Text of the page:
Looking back, I don't think we faithfully captured the moment when the cosmos favored the village with a bountiful smile. A rich and thick bedrock of the universe somehow chose to lie hidden from our senses. Perhaps the universe crooned and tilted on its axis while the Ifugao prophets wrestled with their gods. Or perhaps the foundations of these invisible realities shivered as their dances went on. Perhaps. But much of it did not manifest beyond the fringes of the ritual mat.

What we saw only, while the incense burned, was an old man garbed in red weave, seated, pensive and barely animated. Our senses weren't calibrated to probe, seek and hear the rumblings beyond the portals of the existential divide. We missed the punches as they rolled and sparred. It could have been a match as epic as Pacquiao versus Marquez. We can only surmise.

Although amplified by digital gizmos, the senses with their false confidence could not seize the phenomenon. A world of the hushed intensity happening within the four corners of that sacred space was lost. None of what was lost, not a single element, lent itself to the quantifiable parameters of light (f-stops and colors), space (depth of field) or time (shutter speed). Technology and its precision critters could not expose what was revealed by the reading of the smokes and the sinews. 

Metaphysics will likely remain a deep mystery. It will remain concealed to the rigid methods of science. To be sure, what is essential is still invisible to the eye, as the wise fox said.(2)

The fitting response to the experience should have been to simply lay down the digital SLR camera and to talk to the priests after the ceremony. They could have enlightened us about an art much older than photography itself. An art, as much as a tool, wrought by the generations of mountain people to build the emerald terraces they call home. It is arguably the better lens with which to view the magical landscapes of their community life: the mystical art of divination.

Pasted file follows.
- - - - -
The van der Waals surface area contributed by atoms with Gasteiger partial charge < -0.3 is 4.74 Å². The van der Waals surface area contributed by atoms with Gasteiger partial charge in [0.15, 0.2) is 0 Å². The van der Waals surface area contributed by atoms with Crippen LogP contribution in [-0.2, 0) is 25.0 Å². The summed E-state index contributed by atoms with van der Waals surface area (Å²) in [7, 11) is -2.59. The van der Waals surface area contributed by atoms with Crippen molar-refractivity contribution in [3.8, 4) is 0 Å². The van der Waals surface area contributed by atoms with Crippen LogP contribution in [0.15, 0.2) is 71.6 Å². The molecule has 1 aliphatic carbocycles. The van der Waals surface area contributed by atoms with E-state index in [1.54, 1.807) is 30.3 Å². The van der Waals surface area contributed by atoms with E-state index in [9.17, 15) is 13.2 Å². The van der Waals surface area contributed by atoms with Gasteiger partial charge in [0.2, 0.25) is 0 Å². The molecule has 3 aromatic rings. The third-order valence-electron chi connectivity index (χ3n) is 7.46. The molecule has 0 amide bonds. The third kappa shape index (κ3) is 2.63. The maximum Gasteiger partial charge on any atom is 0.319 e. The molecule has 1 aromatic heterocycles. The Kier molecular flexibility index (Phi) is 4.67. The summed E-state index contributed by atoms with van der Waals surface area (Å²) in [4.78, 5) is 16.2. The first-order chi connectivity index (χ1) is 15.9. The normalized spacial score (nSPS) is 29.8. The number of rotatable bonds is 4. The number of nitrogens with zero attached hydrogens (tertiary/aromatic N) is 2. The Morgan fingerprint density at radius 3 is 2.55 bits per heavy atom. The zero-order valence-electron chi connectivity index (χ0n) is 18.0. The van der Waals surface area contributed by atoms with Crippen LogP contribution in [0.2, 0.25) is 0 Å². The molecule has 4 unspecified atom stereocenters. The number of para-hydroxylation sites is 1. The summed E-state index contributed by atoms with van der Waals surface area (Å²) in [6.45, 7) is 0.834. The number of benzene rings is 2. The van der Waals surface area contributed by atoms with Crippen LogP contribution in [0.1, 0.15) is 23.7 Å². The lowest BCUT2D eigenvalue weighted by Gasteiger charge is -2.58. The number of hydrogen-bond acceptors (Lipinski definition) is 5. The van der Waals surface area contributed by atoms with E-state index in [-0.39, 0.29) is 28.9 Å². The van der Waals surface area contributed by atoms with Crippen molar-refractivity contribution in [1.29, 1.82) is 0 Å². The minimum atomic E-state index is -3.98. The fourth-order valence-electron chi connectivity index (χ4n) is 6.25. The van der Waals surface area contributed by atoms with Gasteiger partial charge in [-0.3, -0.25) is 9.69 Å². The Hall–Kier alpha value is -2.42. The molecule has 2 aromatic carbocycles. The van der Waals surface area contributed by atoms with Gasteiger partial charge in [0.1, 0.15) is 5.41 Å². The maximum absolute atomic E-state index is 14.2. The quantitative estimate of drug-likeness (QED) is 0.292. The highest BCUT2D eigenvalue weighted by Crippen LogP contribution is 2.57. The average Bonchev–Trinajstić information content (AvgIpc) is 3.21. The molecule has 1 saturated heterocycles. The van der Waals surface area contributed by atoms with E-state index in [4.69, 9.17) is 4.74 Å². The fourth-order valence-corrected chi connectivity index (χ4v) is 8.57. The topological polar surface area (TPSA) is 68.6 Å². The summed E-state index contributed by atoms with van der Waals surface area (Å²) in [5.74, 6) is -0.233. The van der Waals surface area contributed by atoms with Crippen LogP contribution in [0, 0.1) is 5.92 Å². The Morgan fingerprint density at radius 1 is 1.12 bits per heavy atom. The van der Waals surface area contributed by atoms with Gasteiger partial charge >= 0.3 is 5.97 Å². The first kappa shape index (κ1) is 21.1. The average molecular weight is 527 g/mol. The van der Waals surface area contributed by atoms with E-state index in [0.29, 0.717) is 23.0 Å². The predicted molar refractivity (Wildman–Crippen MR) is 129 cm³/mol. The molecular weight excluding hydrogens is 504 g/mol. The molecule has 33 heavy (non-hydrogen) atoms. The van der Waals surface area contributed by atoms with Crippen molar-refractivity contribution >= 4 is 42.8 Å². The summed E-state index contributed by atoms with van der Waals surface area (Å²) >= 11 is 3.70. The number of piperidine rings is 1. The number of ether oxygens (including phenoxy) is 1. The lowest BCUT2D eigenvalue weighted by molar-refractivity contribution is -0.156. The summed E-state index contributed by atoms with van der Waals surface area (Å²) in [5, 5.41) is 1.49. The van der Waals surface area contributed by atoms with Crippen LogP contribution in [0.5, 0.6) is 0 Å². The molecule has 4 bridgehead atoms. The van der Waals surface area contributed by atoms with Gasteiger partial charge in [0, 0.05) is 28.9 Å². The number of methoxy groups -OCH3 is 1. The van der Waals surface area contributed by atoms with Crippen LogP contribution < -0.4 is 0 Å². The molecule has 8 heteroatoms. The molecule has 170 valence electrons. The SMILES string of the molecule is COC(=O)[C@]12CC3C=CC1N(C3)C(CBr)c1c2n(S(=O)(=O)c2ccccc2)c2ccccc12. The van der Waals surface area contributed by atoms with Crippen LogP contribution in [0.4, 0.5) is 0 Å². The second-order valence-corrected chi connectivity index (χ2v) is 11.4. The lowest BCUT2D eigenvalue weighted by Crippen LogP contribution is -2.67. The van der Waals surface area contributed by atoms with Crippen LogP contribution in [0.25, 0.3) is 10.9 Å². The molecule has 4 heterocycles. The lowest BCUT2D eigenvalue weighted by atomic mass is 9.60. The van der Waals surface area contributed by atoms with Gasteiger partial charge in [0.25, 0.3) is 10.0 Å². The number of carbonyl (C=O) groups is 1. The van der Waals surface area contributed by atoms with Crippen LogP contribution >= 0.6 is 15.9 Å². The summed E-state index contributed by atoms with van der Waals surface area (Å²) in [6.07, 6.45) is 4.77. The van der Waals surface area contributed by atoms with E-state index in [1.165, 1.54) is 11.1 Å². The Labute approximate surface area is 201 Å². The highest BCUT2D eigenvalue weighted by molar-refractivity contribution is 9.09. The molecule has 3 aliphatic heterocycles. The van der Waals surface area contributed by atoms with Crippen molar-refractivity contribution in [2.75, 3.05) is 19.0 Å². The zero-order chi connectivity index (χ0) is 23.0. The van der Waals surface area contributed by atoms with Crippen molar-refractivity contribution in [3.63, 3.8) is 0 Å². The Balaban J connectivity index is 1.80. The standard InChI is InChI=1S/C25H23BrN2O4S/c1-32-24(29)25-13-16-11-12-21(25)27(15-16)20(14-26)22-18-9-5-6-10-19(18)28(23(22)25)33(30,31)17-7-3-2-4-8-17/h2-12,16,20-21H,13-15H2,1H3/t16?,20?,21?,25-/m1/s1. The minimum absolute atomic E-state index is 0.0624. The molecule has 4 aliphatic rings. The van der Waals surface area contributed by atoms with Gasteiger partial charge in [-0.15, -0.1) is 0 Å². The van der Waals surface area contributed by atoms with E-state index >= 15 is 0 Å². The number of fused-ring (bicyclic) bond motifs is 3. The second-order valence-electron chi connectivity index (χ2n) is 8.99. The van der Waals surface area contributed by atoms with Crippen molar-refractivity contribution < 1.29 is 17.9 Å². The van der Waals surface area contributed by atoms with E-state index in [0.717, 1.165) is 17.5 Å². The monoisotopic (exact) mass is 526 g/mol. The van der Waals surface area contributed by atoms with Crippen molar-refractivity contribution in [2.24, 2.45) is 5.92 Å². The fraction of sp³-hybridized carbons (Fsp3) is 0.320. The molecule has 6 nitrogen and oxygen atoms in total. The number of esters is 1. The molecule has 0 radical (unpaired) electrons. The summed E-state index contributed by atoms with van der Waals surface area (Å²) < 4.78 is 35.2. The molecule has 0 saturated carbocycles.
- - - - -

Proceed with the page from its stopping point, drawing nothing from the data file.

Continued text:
Light was fading and the rain began to fall again, after the afternoon ritual. So we picked up the pace, this time a different rhythm, one that we brought in from the city, and retraced back our steps along the ridges of the beautiful stairs. Quietly, we boarded the yellow Ford Fiera idling on the road. We were privileged to have been sent out on a fool’s errand armed only with blind instruments of light.

Bento Box:

(1) Wikipedia entry on Haruspex:

(2) From "The Little Prince": “On ne voit bien qu'avec le cœur. L'essentiel est invisible pour les yeux.” ("One sees clearly only with the heart. What is essential is invisible to the eye.")

(3) Bangaan, how to get there and other information: Travel Philippines


  1. thanks for sharing your musings and the great photos! i am so interested in divination as well. i always admire your photos. i would love to go on a trip with you to this place (and to other places) someday! :)

  2. Thanks! Sure, let's have that road trip with the rest of the gang (ex and current OT3s). Even Binondo can give you a ton of details to capture and blog about. Let's not forget the food!

    Sigh, too much to see, but work gets in the way often =).